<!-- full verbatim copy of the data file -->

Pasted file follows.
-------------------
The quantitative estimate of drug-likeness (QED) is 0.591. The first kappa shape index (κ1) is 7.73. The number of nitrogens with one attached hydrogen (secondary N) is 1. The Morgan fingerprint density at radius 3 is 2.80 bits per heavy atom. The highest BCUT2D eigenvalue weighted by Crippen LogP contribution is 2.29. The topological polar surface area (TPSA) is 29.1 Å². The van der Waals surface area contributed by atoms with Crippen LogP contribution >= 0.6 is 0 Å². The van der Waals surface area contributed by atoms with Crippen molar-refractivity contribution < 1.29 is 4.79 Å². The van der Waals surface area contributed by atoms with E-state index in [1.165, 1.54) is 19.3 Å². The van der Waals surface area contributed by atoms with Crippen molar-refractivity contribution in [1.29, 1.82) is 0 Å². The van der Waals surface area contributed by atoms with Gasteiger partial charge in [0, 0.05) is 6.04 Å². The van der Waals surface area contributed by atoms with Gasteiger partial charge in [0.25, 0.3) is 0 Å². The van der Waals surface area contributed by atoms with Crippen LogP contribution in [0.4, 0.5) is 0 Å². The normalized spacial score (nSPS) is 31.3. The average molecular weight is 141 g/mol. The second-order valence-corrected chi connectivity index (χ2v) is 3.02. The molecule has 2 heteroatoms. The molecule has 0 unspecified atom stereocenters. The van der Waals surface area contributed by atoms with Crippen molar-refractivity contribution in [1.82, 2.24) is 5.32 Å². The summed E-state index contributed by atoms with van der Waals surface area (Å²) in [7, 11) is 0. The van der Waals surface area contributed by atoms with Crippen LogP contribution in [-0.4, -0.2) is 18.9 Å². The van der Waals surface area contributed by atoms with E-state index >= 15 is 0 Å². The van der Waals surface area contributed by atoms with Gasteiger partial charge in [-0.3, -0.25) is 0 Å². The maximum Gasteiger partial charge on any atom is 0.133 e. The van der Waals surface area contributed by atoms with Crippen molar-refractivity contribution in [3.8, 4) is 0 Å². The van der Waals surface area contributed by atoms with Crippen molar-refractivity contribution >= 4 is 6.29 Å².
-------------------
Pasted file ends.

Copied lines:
The quantitative estimate of drug-likeness (QED) is 0.591. The first kappa shape index (κ1) is 7.73. The number of nitrogens with one attached hydrogen (secondary N) is 1. The Morgan fingerprint density at radius 3 is 2.80 bits per heavy atom. The highest BCUT2D eigenvalue weighted by Crippen LogP contribution is 2.29. The topological polar surface area (TPSA) is 29.1 Å². The van der Waals surface area contributed by atoms with Crippen LogP contribution >= 0.6 is 0 Å². The van der Waals surface area contributed by atoms with Crippen molar-refractivity contribution < 1.29 is 4.79 Å². The van der Waals surface area contributed by atoms with E-state index in [1.165, 1.54) is 19.3 Å². The van der Waals surface area contributed by atoms with Crippen molar-refractivity contribution in [1.29, 1.82) is 0 Å². The van der Waals surface area contributed by atoms with Gasteiger partial charge in [0, 0.05) is 6.04 Å². The van der Waals surface area contributed by atoms with Gasteiger partial charge in [0.25, 0.3) is 0 Å². The van der Waals surface area contributed by atoms with Crippen LogP contribution in [0.4, 0.5) is 0 Å². The normalized spacial score (nSPS) is 31.3. The average molecular weight is 141 g/mol. The second-order valence-corrected chi connectivity index (χ2v) is 3.02. The molecule has 2 heteroatoms. The molecule has 0 unspecified atom stereocenters. The van der Waals surface area contributed by atoms with Crippen molar-refractivity contribution in [1.82, 2.24) is 5.32 Å². The summed E-state index contributed by atoms with van der Waals surface area (Å²) in [7, 11) is 0. The van der Waals surface area contributed by atoms with Crippen LogP contribution in [-0.4, -0.2) is 18.9 Å². The van der Waals surface area contributed by atoms with E-state index >= 15 is 0 Å². The van der Waals surface area contributed by atoms with Gasteiger partial charge in [-0.3, -0.25) is 0 Å². The maximum Gasteiger partial charge on any atom is 0.133 e. The van der Waals surface area contributed by atoms with Crippen molar-refractivity contribution in [3.8, 4) is 0 Å². The van der Waals surface area contributed by atoms with Crippen molar-refractivity contribution >= 4 is 6.29 Å².